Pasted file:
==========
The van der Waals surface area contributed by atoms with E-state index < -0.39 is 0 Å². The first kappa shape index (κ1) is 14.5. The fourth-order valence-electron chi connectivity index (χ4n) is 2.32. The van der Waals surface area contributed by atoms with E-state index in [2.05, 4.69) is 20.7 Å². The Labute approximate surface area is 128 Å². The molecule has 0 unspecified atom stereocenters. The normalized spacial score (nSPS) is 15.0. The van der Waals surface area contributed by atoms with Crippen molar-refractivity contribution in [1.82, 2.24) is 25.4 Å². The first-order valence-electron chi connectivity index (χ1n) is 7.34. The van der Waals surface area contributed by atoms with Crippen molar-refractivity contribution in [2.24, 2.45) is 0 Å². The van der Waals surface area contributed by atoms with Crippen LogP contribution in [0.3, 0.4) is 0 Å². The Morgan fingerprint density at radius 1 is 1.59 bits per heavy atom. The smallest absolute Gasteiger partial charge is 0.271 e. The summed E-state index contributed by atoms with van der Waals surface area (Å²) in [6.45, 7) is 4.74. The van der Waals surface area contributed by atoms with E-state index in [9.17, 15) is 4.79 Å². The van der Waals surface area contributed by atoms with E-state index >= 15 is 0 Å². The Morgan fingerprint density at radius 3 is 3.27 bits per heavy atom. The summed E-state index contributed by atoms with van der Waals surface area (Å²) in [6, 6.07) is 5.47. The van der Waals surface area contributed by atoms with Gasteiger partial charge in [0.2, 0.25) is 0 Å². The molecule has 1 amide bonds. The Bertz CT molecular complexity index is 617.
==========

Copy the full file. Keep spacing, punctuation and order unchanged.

The van der Waals surface area contributed by atoms with E-state index < -0.39 is 0 Å². The first kappa shape index (κ1) is 14.5. The fourth-order valence-electron chi connectivity index (χ4n) is 2.32. The van der Waals surface area contributed by atoms with E-state index in [2.05, 4.69) is 20.7 Å². The Labute approximate surface area is 128 Å². The molecule has 0 unspecified atom stereocenters. The normalized spacial score (nSPS) is 15.0. The van der Waals surface area contributed by atoms with Crippen molar-refractivity contribution in [1.82, 2.24) is 25.4 Å². The first-order valence-electron chi connectivity index (χ1n) is 7.34. The van der Waals surface area contributed by atoms with Crippen molar-refractivity contribution in [2.24, 2.45) is 0 Å². The van der Waals surface area contributed by atoms with Crippen LogP contribution in [0.3, 0.4) is 0 Å². The Morgan fingerprint density at radius 1 is 1.59 bits per heavy atom. The smallest absolute Gasteiger partial charge is 0.271 e. The summed E-state index contributed by atoms with van der Waals surface area (Å²) in [6.45, 7) is 4.74. The van der Waals surface area contributed by atoms with E-state index in [9.17, 15) is 4.79 Å². The van der Waals surface area contributed by atoms with E-state index >= 15 is 0 Å². The Morgan fingerprint density at radius 3 is 3.27 bits per heavy atom. The summed E-state index contributed by atoms with van der Waals surface area (Å²) in [6, 6.07) is 5.47. The van der Waals surface area contributed by atoms with Gasteiger partial charge in [0.2, 0.25) is 0 Å². The molecule has 1 amide bonds. The Bertz CT molecular complexity index is 617.